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Bot. I shall desire you of more acquaintance, good Master Cobweb. If I cut my finger, I shall make bold with you. Your name, honest gentleman ?
Bot. I pray you commend me to Mistress Squash, your mother, and to Master Peascod, your father. Good Master Peas-Blossom, I shall desire you of more acquaintance too. Your name, I beseech you, sir?
Bot. Good Master Mustard-seed, I know your patience well. That same cowardly, giant-like ox-beef hath devoured many gentlemen of your house. I promise you your kindred hath made my eyes water ere now. I desire you more acquaintance, good Master Mustard-seed.
OBERON enters unseen.
Bot. Where's Peas-blossom ?
Cob. Ready. Bot. Monsieur Cobweb, good monsieur, get up your weapons in your hands, and kill me a red-hipped humble bee on the top of a thistle ; and, good monsieur, bring me the honey-bag. Do not fret yourself too much with the action, monsieur; and, good monsieur, have a care the honey-bag break not; I would be loth to have you overflown with a honey-bag, signior.-Where's Monsieur Mustard-seed ?
Bot. Give me your neif,* Monsieur Mustard-seed. Pray you, leave your courtesy, good monsieur.
Must. What's your will ?
Bot. Nothing, good monsieur, but to help Cavaliero Cobweb to scratch. I must to the barber's, monsieur ; for methinks I am marvellous hairy about the face ; and I am such a tender ass, if my hair do but tickle me I must scratch.
Tit. What, wilt thou hear some music, my sweet love?
Bot. I have a reasonable ear in music : let us have the tongs and the bones.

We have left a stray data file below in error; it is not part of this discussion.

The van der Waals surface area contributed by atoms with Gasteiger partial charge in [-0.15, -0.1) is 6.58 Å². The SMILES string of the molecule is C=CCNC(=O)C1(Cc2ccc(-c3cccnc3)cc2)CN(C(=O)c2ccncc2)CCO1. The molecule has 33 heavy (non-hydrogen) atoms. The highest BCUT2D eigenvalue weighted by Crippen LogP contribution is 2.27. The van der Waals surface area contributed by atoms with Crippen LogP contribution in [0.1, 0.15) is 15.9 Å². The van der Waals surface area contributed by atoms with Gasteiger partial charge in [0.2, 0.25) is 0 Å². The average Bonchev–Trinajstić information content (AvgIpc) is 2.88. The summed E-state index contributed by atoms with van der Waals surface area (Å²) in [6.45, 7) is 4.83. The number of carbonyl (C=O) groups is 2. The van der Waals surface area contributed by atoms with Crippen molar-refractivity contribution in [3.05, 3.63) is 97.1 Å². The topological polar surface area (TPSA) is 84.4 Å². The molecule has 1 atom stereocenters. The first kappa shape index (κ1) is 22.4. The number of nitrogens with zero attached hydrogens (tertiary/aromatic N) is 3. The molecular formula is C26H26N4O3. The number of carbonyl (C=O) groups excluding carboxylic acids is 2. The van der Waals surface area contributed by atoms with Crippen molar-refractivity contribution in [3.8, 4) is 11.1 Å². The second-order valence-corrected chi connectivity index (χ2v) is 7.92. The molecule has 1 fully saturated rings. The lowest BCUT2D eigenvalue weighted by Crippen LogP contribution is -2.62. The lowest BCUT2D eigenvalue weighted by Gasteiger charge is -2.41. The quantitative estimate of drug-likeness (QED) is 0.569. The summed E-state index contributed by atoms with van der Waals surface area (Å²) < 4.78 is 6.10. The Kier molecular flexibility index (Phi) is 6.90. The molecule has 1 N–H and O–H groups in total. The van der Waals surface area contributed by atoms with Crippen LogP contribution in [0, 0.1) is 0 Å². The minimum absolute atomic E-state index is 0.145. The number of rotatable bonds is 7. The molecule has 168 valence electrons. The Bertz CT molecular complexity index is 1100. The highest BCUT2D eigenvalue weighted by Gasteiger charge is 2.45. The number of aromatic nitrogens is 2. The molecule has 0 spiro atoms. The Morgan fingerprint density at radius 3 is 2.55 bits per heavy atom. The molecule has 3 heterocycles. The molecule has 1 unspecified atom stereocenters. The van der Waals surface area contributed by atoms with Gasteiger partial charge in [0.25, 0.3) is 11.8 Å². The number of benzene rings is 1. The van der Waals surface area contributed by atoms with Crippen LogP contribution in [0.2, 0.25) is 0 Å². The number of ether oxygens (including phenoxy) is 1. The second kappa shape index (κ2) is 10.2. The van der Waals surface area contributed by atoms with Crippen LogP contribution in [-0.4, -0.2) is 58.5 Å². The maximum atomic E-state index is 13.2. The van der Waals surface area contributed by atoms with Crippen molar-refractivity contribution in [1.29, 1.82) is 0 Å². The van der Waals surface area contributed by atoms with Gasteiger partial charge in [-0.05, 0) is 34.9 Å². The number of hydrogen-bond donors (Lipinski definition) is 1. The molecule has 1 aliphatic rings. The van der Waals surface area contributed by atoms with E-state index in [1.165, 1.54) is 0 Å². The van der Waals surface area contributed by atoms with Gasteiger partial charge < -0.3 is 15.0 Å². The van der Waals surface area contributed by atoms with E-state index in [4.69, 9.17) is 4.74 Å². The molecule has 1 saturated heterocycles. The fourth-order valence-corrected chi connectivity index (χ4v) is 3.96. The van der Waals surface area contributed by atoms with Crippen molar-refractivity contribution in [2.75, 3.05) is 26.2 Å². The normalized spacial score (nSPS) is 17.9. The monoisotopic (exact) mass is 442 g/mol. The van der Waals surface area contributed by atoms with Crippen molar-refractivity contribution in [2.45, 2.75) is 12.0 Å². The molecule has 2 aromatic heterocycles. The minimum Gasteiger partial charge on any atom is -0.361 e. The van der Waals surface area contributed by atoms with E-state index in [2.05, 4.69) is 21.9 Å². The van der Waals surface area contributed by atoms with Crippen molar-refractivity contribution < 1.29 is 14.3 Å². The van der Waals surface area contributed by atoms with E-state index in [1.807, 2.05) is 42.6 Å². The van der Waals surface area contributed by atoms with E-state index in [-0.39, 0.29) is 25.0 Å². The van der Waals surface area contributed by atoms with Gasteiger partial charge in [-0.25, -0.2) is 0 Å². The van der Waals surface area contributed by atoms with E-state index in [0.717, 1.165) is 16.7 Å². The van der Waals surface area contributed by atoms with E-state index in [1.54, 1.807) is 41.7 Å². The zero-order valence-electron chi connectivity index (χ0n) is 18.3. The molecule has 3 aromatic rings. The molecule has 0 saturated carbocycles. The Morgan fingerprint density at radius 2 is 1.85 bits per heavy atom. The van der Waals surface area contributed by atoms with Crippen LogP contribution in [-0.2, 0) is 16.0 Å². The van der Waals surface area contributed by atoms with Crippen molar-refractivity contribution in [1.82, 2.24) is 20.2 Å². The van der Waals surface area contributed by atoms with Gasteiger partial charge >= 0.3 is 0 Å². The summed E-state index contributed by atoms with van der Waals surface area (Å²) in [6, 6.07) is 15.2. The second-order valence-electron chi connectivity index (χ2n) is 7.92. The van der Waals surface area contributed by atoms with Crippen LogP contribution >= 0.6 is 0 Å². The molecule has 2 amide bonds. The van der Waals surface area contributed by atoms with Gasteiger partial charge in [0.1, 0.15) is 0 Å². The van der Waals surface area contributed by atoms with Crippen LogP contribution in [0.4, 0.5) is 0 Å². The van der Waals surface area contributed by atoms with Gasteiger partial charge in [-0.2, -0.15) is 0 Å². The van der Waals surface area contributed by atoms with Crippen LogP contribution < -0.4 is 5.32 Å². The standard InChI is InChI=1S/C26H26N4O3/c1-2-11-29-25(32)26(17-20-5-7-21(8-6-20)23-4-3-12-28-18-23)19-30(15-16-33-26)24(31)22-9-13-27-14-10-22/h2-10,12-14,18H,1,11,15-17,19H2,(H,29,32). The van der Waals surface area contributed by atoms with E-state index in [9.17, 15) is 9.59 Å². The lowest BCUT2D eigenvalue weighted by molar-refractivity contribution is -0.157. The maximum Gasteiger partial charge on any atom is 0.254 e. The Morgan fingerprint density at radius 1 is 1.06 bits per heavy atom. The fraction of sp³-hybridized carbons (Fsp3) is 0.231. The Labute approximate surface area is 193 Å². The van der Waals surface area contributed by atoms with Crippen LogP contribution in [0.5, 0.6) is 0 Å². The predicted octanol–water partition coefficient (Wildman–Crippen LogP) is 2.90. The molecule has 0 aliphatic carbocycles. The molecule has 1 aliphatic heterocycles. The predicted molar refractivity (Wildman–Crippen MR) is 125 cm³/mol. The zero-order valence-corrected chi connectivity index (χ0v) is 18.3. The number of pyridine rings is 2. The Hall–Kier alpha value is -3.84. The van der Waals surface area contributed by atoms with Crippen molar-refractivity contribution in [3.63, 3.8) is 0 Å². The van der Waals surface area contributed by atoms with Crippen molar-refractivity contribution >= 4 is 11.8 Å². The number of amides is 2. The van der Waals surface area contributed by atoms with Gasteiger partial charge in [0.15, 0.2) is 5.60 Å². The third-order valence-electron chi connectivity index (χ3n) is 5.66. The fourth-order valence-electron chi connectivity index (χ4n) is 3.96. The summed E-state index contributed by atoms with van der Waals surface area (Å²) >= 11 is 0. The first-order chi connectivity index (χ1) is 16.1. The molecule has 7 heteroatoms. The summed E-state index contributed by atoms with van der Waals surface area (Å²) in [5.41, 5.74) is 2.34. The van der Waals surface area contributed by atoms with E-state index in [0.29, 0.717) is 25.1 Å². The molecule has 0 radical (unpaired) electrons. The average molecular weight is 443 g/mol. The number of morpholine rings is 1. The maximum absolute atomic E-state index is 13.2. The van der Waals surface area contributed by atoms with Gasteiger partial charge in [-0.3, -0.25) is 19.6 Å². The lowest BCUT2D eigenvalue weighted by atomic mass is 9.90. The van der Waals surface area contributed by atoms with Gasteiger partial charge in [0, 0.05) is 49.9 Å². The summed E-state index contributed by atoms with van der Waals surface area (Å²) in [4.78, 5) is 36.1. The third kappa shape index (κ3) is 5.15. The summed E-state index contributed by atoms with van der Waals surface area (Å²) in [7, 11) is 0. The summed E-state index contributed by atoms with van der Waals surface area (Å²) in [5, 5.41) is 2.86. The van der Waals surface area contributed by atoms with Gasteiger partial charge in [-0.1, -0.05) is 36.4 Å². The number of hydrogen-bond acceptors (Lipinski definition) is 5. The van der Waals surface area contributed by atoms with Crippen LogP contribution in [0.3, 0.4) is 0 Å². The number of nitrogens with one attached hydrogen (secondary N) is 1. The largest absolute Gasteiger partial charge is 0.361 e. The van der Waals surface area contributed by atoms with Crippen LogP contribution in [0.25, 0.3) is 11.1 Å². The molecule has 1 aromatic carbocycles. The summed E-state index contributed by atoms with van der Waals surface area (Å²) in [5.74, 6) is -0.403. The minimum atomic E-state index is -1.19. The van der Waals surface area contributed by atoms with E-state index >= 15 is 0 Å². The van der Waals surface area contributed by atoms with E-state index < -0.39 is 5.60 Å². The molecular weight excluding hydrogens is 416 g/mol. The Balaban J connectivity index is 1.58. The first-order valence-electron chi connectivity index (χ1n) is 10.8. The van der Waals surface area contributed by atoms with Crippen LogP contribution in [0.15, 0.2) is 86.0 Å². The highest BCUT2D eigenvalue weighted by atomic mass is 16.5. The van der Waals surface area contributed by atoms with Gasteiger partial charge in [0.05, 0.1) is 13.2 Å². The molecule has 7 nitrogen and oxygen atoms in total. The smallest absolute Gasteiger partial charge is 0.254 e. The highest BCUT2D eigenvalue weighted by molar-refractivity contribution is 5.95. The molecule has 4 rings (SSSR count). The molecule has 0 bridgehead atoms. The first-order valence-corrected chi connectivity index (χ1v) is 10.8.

Tit. Or say, sweet love, what thou desirest to eat.
Bot. Truly a peck of provender. I could munch your good dry oats. Methinks I have a great desire to a bottle of hay. Good hay, sweet hay, hath no fellow.
Tit. I have a venturous fairy, that shall seek the squirrel's hoard, and fetch thee new nuts.
Bot. I had rather have a handful or two of dried peas :—but, I pray you, let none of your people stir me; I have an exposition of sleep come upon me.
Tit. Sleep thou, and I will wind thee in my arms.
(Touching her eyes with a herb.)
* But as the fierce vexation of a dream.-This fine stray verse comes looking in among the rest like a stern face through flowers.
Hath such force and blessed power.
Tit. My Oberon ! what visions have I seen!
Ober. There lies your love.
How came these things to pass ?
Ober. Silence awhile. Robin, take off this head. -
Tit. Music ! ho! music! such as charmeth sleep.
And rock the ground whereon these sleepers be.
Puck. Fairy king, attend and mark;
I do hear the morning lark.
Tit. Come, my lord, and in our flight
5 Come from the farthest steep of India.
Shakspeare understood the charm of remoteness in poetry, as he did everything else. Oberon has been dancing on the sunny steeps looking towards Cathay, where the
* Sad.-Grave, serious (not melancholy).
THE BRIDAL HOUSE BLESSED BY THE FAIRIES.
Puck. Now the hungry lion roars,6
And the wolf behowls the moon,
All with weary task fordone.
Whilst the scritch-owl scritching loud,
In remembrance of a shroud.
That the graves all gaping wide,
In the churchway paths to glide :
By the triple Hecate's team,
Enter OBERON and TITANIA, with their train.
Ober. Through this house give glimmering light,
Tita. First rehearse this song by rote:
SONG AND DANCE.
Ober. Now, until the break of day,
Through the house each fairy stray,
To the best bride-bed will we,
Make no stay:
B“ Now the hungry lion roars :”—Upon the songs of Puck and Oberon, Coleridge exclaims, “ Very Anacreon in perfectness, proportion, and spontaneity! So far it is Greek ; but then add, O! what wealth, what wild rangings and yet what compression and condensation of English fancy! In truth, there is nothing in Anacreon more perfect than these thirty lines, or half so rich and imaginative. They form a speckless diamond.”—Literary Remains, vol. ii., p. 114. .
LOVERS AND MUSIC.
LORENZO and Jessica, awaiting the return home of PORTIA and NE
RISSA, discourse of music, and then welcome with it the bride and her attendant.
Lor. The moon shines bright. In such a night as this,'